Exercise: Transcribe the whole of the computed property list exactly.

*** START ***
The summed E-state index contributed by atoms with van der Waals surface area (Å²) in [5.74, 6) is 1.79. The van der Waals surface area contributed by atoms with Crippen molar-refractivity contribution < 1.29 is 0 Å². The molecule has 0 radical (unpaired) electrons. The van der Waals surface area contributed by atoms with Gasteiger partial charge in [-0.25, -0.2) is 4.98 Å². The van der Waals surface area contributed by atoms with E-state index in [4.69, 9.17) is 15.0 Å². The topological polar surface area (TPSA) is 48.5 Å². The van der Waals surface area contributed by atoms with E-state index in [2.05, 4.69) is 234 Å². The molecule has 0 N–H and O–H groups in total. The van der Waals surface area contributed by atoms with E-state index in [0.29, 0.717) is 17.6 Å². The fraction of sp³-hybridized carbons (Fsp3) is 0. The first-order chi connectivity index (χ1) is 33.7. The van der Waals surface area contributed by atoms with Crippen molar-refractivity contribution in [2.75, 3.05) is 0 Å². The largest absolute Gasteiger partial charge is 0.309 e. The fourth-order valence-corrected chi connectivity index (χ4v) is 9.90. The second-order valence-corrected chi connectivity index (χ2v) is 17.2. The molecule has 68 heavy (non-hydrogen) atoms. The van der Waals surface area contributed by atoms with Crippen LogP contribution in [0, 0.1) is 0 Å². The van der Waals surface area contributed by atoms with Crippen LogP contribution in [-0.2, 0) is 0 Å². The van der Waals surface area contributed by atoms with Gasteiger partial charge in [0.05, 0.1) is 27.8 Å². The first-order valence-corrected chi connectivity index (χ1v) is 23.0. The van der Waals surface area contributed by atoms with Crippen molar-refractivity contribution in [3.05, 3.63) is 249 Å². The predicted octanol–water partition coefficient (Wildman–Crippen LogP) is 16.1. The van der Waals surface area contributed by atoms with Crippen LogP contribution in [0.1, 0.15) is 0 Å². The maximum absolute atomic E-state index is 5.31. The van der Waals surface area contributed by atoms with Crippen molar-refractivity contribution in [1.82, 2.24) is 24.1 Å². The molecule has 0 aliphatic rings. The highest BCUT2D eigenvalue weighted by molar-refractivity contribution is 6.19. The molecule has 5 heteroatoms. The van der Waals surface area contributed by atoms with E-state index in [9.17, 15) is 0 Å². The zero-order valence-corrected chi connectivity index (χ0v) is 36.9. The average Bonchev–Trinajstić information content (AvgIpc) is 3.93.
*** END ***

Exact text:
The summed E-state index contributed by atoms with van der Waals surface area (Å²) in [5.74, 6) is 1.79. The van der Waals surface area contributed by atoms with Crippen molar-refractivity contribution < 1.29 is 0 Å². The molecule has 0 radical (unpaired) electrons. The van der Waals surface area contributed by atoms with Gasteiger partial charge in [-0.25, -0.2) is 4.98 Å². The van der Waals surface area contributed by atoms with E-state index in [4.69, 9.17) is 15.0 Å². The topological polar surface area (TPSA) is 48.5 Å². The van der Waals surface area contributed by atoms with E-state index in [2.05, 4.69) is 234 Å². The molecule has 0 N–H and O–H groups in total. The van der Waals surface area contributed by atoms with E-state index in [0.29, 0.717) is 17.6 Å². The fraction of sp³-hybridized carbons (Fsp3) is 0. The first-order chi connectivity index (χ1) is 33.7. The van der Waals surface area contributed by atoms with Crippen molar-refractivity contribution in [2.75, 3.05) is 0 Å². The largest absolute Gasteiger partial charge is 0.309 e. The fourth-order valence-corrected chi connectivity index (χ4v) is 9.90. The second-order valence-corrected chi connectivity index (χ2v) is 17.2. The molecule has 68 heavy (non-hydrogen) atoms. The van der Waals surface area contributed by atoms with Crippen LogP contribution in [0, 0.1) is 0 Å². The van der Waals surface area contributed by atoms with Crippen LogP contribution in [-0.2, 0) is 0 Å². The van der Waals surface area contributed by atoms with Gasteiger partial charge in [0.05, 0.1) is 27.8 Å². The first-order valence-corrected chi connectivity index (χ1v) is 23.0. The van der Waals surface area contributed by atoms with Crippen molar-refractivity contribution in [3.05, 3.63) is 249 Å². The predicted octanol–water partition coefficient (Wildman–Crippen LogP) is 16.1. The van der Waals surface area contributed by atoms with Crippen LogP contribution in [0.1, 0.15) is 0 Å². The maximum absolute atomic E-state index is 5.31. The van der Waals surface area contributed by atoms with Crippen molar-refractivity contribution in [1.82, 2.24) is 24.1 Å². The molecule has 0 aliphatic rings. The highest BCUT2D eigenvalue weighted by molar-refractivity contribution is 6.19. The molecule has 5 heteroatoms. The van der Waals surface area contributed by atoms with E-state index in [9.17, 15) is 0 Å². The zero-order valence-corrected chi connectivity index (χ0v) is 36.9. The average Bonchev–Trinajstić information content (AvgIpc) is 3.93.